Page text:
serf


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serf,

under feudalismfeudalism
, form of political and social organization typical of Western Europe from the dissolution of Charlemagne's empire to the rise of the absolute monarchies. The term feudalism is derived from the Latin feodum,
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, peasant laborer who can be generally characterized as hereditarily attached to the manor in a state of semibondage, performing the servile duties of the lord (see also manorial systemmanorial system
or seignorial system
, economic and social system of medieval Europe under which peasants' land tenure and production were regulated, and local justice and taxation were administered.
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). Although serfs were usually bound to the land, many exceptions are found in the medieval economy of Western Europe, and, serfdom, as an institution, assumed a number of different forms in Western Europe and Eastern Europe. Serfdom also appeared with feudalism in China, Japan, India, pre-Columbian Mexico, and elsewhere.

Serfdom is distinguished from slavery chiefly by the body of rights the serfs held by a custom generally recognized as inviolable, by the strict arrangement that made the peasants servile in a group rather than individually, and by the fact that they could usually pass the right to work their land on to a son. In Western Europe during the Middle Ages the status of manorial peasants was regulated by local custom, and a wide diversity of names was applied to the various types of tenancy, which extended from the completely servile tenant to the freeholder who paid only a form of rent. Many serfs were theoretically subject to labor service at the will of the lord and in many cases the lord had the right to arrange the marriage of his serfs, but all such matters came to be governed by set customs. In legal theory the serf's holding was granted at the will of the lord, but in practice the right to hold came to be hereditary.

Serfdom sometimes arose from the conquest of a people by victors who did not reduce the natives to slavery but only depressed them to tributaries; these tributaries held their lands as of old, but paid dues (especially labor dues) to the conquerors. Thus serfdom was established in some Aegean regions by Greek conquests. More generally it may be said that serfdom arose only under a local agricultural economy, connected with a political system based on personal contract—some form of feudalism.

See also slaveryslavery,
historicially, an institution based on a relationship of dominance and submission, whereby one person owns another and can exact from that person labor or other services.
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; peonagepeonage
, system of involuntary servitude based on the indebtedness of the laborer (the peon) to his creditor. It was prevalent in Spanish America, especially in Mexico, Guatemala, Ecuador, and Peru.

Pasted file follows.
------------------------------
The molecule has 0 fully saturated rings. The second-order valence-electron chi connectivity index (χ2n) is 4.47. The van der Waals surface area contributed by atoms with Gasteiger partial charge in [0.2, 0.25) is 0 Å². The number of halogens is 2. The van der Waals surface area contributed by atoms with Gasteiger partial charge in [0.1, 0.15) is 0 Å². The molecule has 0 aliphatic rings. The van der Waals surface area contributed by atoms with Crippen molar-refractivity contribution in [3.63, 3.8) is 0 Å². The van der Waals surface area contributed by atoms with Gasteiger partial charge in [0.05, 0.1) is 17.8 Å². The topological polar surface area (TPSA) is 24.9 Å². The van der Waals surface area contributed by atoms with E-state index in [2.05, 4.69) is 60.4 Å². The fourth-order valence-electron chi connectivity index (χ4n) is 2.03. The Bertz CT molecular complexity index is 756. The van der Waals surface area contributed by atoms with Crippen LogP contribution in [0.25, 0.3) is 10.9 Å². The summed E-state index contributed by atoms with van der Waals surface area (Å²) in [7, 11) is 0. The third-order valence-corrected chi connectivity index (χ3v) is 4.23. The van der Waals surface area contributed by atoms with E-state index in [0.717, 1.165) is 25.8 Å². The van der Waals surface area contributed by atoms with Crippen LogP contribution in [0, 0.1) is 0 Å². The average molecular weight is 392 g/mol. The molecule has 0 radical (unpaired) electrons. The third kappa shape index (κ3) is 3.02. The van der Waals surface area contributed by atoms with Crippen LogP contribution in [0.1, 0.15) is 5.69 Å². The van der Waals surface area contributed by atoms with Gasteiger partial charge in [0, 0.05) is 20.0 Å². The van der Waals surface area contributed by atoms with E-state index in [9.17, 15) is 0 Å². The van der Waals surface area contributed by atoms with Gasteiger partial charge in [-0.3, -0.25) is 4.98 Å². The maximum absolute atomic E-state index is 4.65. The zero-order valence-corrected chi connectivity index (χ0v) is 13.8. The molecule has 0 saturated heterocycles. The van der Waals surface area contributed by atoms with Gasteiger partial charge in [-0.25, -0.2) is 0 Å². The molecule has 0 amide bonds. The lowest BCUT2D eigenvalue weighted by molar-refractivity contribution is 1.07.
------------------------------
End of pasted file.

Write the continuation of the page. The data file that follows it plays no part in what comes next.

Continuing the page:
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.

History

Serfdom was known in the Hellenistic civilization, and in the Roman Empire economic maladjustment led to the appearance of the servile class, the coloni. In the Middle Ages, serfdom developed in France, Italy, and Spain, later spread to Germany, and in the 15th cent. was carried to Slavic countries. It developed separately in England (where serfs were more commonly referred to as villeinsvillein
[O.Fr.,=village dweller], peasant under the manorial system of medieval Western Europe. The term applies especially to serfs in England, where by the 13th cent. the entire unfree peasant population came to be called villein.
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), and became widespread by the end of the 10th cent. While the majority of peasants were serfs during the Middle Ages, free peasants continued to exist and in some regions whole villages did not come under the rule of a lord. In Western Europe the breakdown of the manorial system allowed peasants to obtain more freedom in the 14th and 15th cent.

Serfdom disappeared in England before the end of the Middle Ages. In the Hapsburg monarchy, it was ended (1781) by Emperor Joseph IIJoseph II,
1741–90, Holy Roman emperor (1765–90), king of Bohemia and Hungary (1780–90), son of Maria Theresa and Holy Roman Emperor Francis I, whom he succeeded. He was the first emperor of the house of Hapsburg-Lorraine (see Hapsburg).
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, but feudal labor service (robot) continued in some provinces until 1848. In France, where it survived in outlying provinces, serfdom was swept away by the French Revolution. The repercussions of the Napoleonic Wars helped to destroy it elsewhere, the most notable example being the reforms of Karl vom und zum SteinStein, Karl, Freiherr vom und zum